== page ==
How High Is the Price of Gas (Historically)?
By Brett Savage
Do the swoon-worthy gas rates companies are charging at the pump these days make you think, "Geez, if only it were 1918. Then, I'd only have to fork over a measly 25 cents per gallon to keep this sucker running"? While a quarter per gallon today would certainly be a sweet bargain, that wasn't the case then.
The good people over at the U.S. News and World Report have compiled data from the Bureau of Labor Statistics and the American Petroleum Institute to find the ten most expensive years for gasoline (adjusted for inflation) in the nation's history. Turns out, the $3.45 per gallon we averaged through the first four months of 2011 was bad, but not the worst. The worst year was 1918, where the 25-cent gas translated to $3.70 per gallon today. In the modern era, the early-1980s and 2008 were bad, but historically speaking, things have been worse at the pump.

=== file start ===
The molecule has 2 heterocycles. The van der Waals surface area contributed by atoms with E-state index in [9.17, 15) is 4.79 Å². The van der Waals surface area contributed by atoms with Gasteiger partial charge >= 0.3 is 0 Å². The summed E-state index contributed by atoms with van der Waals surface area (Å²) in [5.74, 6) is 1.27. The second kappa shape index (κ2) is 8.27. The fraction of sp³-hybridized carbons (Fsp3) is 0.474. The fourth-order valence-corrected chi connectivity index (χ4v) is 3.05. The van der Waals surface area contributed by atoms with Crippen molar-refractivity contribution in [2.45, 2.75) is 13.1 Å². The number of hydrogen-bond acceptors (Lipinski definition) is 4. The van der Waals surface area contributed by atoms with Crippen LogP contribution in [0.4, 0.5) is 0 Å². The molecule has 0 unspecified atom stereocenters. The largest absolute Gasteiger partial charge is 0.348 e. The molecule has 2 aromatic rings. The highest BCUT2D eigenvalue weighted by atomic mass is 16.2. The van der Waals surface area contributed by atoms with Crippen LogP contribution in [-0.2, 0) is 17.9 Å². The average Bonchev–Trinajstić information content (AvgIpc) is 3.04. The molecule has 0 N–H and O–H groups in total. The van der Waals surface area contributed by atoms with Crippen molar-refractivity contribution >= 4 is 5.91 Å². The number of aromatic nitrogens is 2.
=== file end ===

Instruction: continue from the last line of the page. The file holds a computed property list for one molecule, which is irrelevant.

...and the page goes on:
Click here to check out the full report (complete with nifty pictures of vintage automobiles from the corresponding years).